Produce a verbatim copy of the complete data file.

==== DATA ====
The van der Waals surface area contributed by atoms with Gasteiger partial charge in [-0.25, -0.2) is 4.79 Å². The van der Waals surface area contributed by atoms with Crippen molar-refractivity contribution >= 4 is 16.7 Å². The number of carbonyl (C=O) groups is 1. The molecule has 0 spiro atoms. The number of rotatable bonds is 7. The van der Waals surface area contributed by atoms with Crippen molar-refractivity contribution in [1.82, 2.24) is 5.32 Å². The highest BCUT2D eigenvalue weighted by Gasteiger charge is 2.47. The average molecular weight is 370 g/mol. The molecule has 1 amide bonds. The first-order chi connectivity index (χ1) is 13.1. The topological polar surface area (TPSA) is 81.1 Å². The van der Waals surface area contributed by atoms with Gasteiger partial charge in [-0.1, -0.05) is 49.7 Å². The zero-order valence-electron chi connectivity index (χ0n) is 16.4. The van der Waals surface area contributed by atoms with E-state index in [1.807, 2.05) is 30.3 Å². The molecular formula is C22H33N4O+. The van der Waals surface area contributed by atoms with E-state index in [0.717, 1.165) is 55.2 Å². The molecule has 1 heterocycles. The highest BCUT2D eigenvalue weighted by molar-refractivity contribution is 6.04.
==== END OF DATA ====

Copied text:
The van der Waals surface area contributed by atoms with Gasteiger partial charge in [-0.25, -0.2) is 4.79 Å². The van der Waals surface area contributed by atoms with Crippen molar-refractivity contribution >= 4 is 16.7 Å². The number of carbonyl (C=O) groups is 1. The molecule has 0 spiro atoms. The number of rotatable bonds is 7. The van der Waals surface area contributed by atoms with Crippen molar-refractivity contribution in [1.82, 2.24) is 5.32 Å². The highest BCUT2D eigenvalue weighted by Gasteiger charge is 2.47. The average molecular weight is 370 g/mol. The molecule has 1 amide bonds. The first-order chi connectivity index (χ1) is 13.1. The topological polar surface area (TPSA) is 81.1 Å². The van der Waals surface area contributed by atoms with Gasteiger partial charge in [-0.1, -0.05) is 49.7 Å². The zero-order valence-electron chi connectivity index (χ0n) is 16.4. The van der Waals surface area contributed by atoms with E-state index in [1.807, 2.05) is 30.3 Å². The molecular formula is C22H33N4O+. The van der Waals surface area contributed by atoms with E-state index in [0.717, 1.165) is 55.2 Å². The molecule has 1 heterocycles. The highest BCUT2D eigenvalue weighted by molar-refractivity contribution is 6.04.